A virtual file system (VFS) or virtual filesystem switch is an abstract layer on top of a more concrete file system. The purpose of a VFS is to allow client applications to access different types of concrete file systems in a uniform way. A VFS can, for example, be used to access local and network storage devices transparently without the client application noticing the difference. It can be used to bridge the differences in Windows, classic Mac OS/macOS and Unix filesystems, so that applications can access files on local file systems of those types without having to know what type of file system they are accessing.
A VFS specifies an interface (or a "contract") between the kernel and a concrete file system. Therefore, it is easy to add support for new file system types to the kernel simply by fulfilling the contract. The terms of the contract might change incompatibly from release to release, which would require that concrete file system support be recompiled, and possibly modified before recompilation, to allow it to work with a new release of the operating system; or the supplier of the operating system might make only backward-compatible changes to the contract, so that concrete file system support built for a given release of the operating system would work with future versions of the operating system.
One of the first virtual file system mechanisms on Unix-like systems was introduced by Sun Microsystems in SunOS 2.0 in 1985. It allowed Unix system calls to access local UFS file systems and remote NFS file systems transparently. For this reason, Unix vendors who licensed the NFS code from Sun often copied the design of Sun's VFS. Other file systems could be plugged into it also: there was an implementation of the MS-DOS FAT file system developed at Sun that plugged into the SunOS VFS, although it wasn't shipped as a product until SunOS 4.1. The SunOS implementation was the basis of the VFS mechanism in System V Release 4.
John Heidemann developed a stacking VFS under SunOS 4.0 for the experimental Ficus file system. This design provided for code reuse among file system types with differing but similar semantics (e.g., an encrypting file system could reuse all of the naming and storage-management code of a non-encrypting file system). Heidemann adapted this work for use in 4.4BSD as a part of his thesis research; descendants of this code underpin the file system implementations in modern BSD derivatives including macOS.
Other Unix virtual file systems include the File System Switch in System V Release 3, the Generic File System in Ultrix, and the VFS in Linux. In OS/2 and Microsoft Windows, the virtual file system mechanism is called the Installable File System.
The Filesystem in Userspace (FUSE) mechanism allows userland code to plug into the virtual file system mechanism in Linux, NetBSD, FreeBSD, OpenSolaris, and macOS.
In Microsoft Windows, virtual filesystems can also be implemented through userland Shell namespace extensions; however, they do not support the lowest-level file system access application programming interfaces in Windows, so not all applications will be able to access file systems that are implemented as namespace extensions. KIO and GVfs/GIO provide similar mechanisms in the KDE and GNOME desktop environments (respectively), with similar limitations, although they can be made to use FUSE techniques and therefore integrate smoothly into the system.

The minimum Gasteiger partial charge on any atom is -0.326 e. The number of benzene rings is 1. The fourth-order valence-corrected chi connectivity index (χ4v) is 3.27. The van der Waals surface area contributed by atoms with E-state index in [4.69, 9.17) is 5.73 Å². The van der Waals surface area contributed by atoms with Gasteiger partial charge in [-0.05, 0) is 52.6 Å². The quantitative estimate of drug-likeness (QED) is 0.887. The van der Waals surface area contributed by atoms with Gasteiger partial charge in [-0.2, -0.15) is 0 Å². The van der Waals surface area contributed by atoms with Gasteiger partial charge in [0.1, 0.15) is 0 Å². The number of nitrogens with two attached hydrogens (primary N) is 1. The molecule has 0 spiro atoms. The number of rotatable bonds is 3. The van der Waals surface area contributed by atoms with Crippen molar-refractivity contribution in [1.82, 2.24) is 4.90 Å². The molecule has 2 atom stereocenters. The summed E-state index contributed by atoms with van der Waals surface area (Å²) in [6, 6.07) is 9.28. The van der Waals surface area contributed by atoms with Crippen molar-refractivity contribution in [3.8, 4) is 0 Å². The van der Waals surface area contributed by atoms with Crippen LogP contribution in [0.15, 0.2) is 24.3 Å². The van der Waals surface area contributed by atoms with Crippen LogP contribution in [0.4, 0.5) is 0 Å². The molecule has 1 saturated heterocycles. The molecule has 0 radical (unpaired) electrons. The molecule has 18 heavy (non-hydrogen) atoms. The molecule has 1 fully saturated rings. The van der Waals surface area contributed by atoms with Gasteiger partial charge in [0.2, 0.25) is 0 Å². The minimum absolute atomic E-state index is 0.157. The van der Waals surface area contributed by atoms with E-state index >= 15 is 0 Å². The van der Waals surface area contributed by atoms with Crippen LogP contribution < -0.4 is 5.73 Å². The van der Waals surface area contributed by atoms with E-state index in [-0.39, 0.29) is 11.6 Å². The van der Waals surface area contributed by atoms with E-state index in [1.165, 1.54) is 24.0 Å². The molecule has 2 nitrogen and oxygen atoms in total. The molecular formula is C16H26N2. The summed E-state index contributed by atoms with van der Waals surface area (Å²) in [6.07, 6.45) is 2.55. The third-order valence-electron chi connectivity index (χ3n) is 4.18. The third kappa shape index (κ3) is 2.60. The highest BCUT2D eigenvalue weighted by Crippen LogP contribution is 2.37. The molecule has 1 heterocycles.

Sometimes Virtual File System refers to a file or a group of files (not necessarily inside a concrete file system) that acts as a manageable container which should provide the functionality of a concrete file system through the usage of software. Examples of such containers are CBFS Storage or a single-file virtual file system in an emulator like PCTask or so-called WinUAE, Oracle's VirtualBox, Microsoft's Virtual PC, VMware.
The primary benefit for this type of file system is that it is centralized and easy to remove. A single-file virtual file system may include all the basic features expected of any file system (virtual or otherwise), but access to the internal structure of these file systems is often limited to programs specifically written to make use of the single-file virtual file system (instead of implementation through a driver allowing universal access). Another major drawback is that performance is relatively low when compared to other virtual file systems. Low performance is mostly due to the cost of shuffling virtual files when data is written or deleted from the virtual file system.
Direct examples of single-file virtual file systems include emulators, such as PCTask and WinUAE, which encapsulate not only the filesystem data but also emulated disk layout. This makes it easy to treat an OS installation like any other piece of software—transferring it with removable media or over the network.
The Amiga emulator PCTask emulated an Intel PC 8088 based machine clocked at 4.77MHz (and later an 80486SX clocked at 25 MHz). Users of PCTask could create a file of large size on the Amiga filesystem, and this file would be virtually accessed from the emulator as if it were a real PC Hard Disk. The file could be formatted with the FAT16 filesystem to store normal MS-DOS or Windows files.
The UAE for Windows, WinUAE, allows for large single files on Windows to be treated as Amiga file systems. In WinUAE this file is called a hardfile.
UAE could also treat a directory on the host filesystem (Windows, Linux, macOS, AmigaOS) as an Amiga filesystem.